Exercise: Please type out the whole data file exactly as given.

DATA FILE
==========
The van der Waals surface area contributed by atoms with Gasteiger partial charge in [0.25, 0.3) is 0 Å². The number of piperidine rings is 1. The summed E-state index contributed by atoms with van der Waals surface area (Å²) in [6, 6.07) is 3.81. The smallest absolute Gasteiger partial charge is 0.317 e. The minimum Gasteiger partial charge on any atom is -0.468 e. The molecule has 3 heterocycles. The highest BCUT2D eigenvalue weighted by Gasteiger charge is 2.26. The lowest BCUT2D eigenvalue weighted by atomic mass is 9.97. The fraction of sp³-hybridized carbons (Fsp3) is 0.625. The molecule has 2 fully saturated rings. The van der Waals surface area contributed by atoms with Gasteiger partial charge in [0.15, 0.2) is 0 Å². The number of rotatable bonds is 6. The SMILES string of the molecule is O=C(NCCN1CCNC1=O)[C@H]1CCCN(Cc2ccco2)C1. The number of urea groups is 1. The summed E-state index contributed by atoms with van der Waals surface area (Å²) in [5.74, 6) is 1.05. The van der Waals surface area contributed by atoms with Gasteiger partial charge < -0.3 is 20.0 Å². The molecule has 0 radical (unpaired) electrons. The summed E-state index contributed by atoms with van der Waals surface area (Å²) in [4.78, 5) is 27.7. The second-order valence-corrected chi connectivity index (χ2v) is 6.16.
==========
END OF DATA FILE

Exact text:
The van der Waals surface area contributed by atoms with Gasteiger partial charge in [0.25, 0.3) is 0 Å². The number of piperidine rings is 1. The summed E-state index contributed by atoms with van der Waals surface area (Å²) in [6, 6.07) is 3.81. The smallest absolute Gasteiger partial charge is 0.317 e. The minimum Gasteiger partial charge on any atom is -0.468 e. The molecule has 3 heterocycles. The highest BCUT2D eigenvalue weighted by Gasteiger charge is 2.26. The lowest BCUT2D eigenvalue weighted by atomic mass is 9.97. The fraction of sp³-hybridized carbons (Fsp3) is 0.625. The molecule has 2 fully saturated rings. The van der Waals surface area contributed by atoms with Gasteiger partial charge in [0.15, 0.2) is 0 Å². The number of rotatable bonds is 6. The SMILES string of the molecule is O=C(NCCN1CCNC1=O)[C@H]1CCCN(Cc2ccco2)C1. The number of urea groups is 1. The summed E-state index contributed by atoms with van der Waals surface area (Å²) in [5.74, 6) is 1.05. The van der Waals surface area contributed by atoms with Gasteiger partial charge < -0.3 is 20.0 Å². The molecule has 0 radical (unpaired) electrons. The summed E-state index contributed by atoms with van der Waals surface area (Å²) in [4.78, 5) is 27.7. The second-order valence-corrected chi connectivity index (χ2v) is 6.16.